- John Markoff (2010-10-09). "Google Cars Drive Themselves, in Traffic". The New York Times. http://www.nytimes.com/2010/10/10/science/10google.html?pagewanted=1&_r=0. Retrieved 2012-11-25.
- Sebastian Thrun (2010-10-09). "What we’re driving at". Google Official Blog. http://googleblog.blogspot.com/2010/10/what-were-driving-at.html. Retrieved 2012-11-25.
- John Markoff (2010-10-09). "Guided by Computers and Sensors, a Smooth Ride at 60 Miles Per Hour". The New York Times. http://www.nytimes.com/2010/10/10/science/10googleside.html?ref=science. Retrieved 2012-11-25.
- Damon Lavrinc (2012-4-16). "Exclusive: Google Expands Its Autonomous Fleet With Hybrid Lexus RX450h". Wired. http://www.wired.com/autopia/2012/04/google-autonomous-lexus-rx450h/. Retrieved 2012-11-25.
- Chris Urmson (2012-08-07). "The self-driving car logs more miles on new wheels". Google Official Blog. http://googleblog.blogspot.co.uk/2012/08/the-self-driving-car-logs-more-miles-on.html. Retrieved 2012-11-25.
- John Markoff (2010-10-09). "Google Cars Drive Themselves, in Traffic". The New York Times. http://www.nytimes.com/2010/10/10/science/10google.html?pagewanted=2&_r=1&. Retrieved 2012-11-25.
- Mary Slosson (2012-05-08). "Google gets first self-driven car license in Nevada". Reuters. http://www.reuters.com/article/2012/05/08/uk-usa-nevada-google-idUSLNE84701320120508. Retrieved 2012-11-25.
- Ana M. Valdes (2012-05-07). "Florida embraces self-driving cars, as engineers and lawmakers prepare for the new technology". News Channel. http://www.wptv.com/dpp/news/state/florida-embraces-self-driving-cars-as-engineers-and-lawmakers-prepare-for-the-new-technology. Retrieved 2012-11-25.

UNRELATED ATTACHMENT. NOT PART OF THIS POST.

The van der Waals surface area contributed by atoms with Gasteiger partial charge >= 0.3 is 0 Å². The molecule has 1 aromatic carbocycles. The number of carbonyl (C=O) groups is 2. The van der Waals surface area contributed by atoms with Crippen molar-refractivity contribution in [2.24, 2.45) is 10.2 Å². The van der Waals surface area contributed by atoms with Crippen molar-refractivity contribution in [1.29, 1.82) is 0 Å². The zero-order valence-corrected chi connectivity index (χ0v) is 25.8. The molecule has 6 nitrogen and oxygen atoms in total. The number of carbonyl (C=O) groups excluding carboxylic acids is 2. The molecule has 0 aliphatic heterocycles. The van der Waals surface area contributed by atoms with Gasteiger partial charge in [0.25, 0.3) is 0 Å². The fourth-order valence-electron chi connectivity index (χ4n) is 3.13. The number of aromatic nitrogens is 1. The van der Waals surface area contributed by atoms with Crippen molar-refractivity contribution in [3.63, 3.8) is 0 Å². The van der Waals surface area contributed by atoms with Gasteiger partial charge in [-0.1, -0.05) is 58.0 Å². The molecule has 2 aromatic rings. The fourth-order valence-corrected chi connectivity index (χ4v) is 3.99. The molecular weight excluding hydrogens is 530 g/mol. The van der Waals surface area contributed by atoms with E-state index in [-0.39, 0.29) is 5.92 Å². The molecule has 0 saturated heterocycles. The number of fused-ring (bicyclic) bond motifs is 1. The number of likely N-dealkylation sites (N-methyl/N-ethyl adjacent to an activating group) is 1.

- Thomas Claburn (2012-09-27). "Google Autonomous Cars Get Green Light In California". InformationWeek Government. http://www.informationweek.com/government/policy/google-autonomous-cars-get-green-light-i/240008033. Retrieved 2012-11-25.
- Alisa Priddle; Chris Woodyard (2012-06-14). "Google discloses costs of its driverless car tests". USA Today. http://content.usatoday.com/communities/driveon/post/2012/06/google-discloses-costs-of-its-driverless-car-tests/1#.ULMJTaU29SX. Retrieved 2012-11-25.
- Chris Urmson (2012-08-07). "The self-driving car logs more miles on new wheels". Google Official Blog. http://googleblog.blogspot.hu/2012/08/the-self-driving-car-logs-more-miles-on.html. Retrieved 2012-11-25.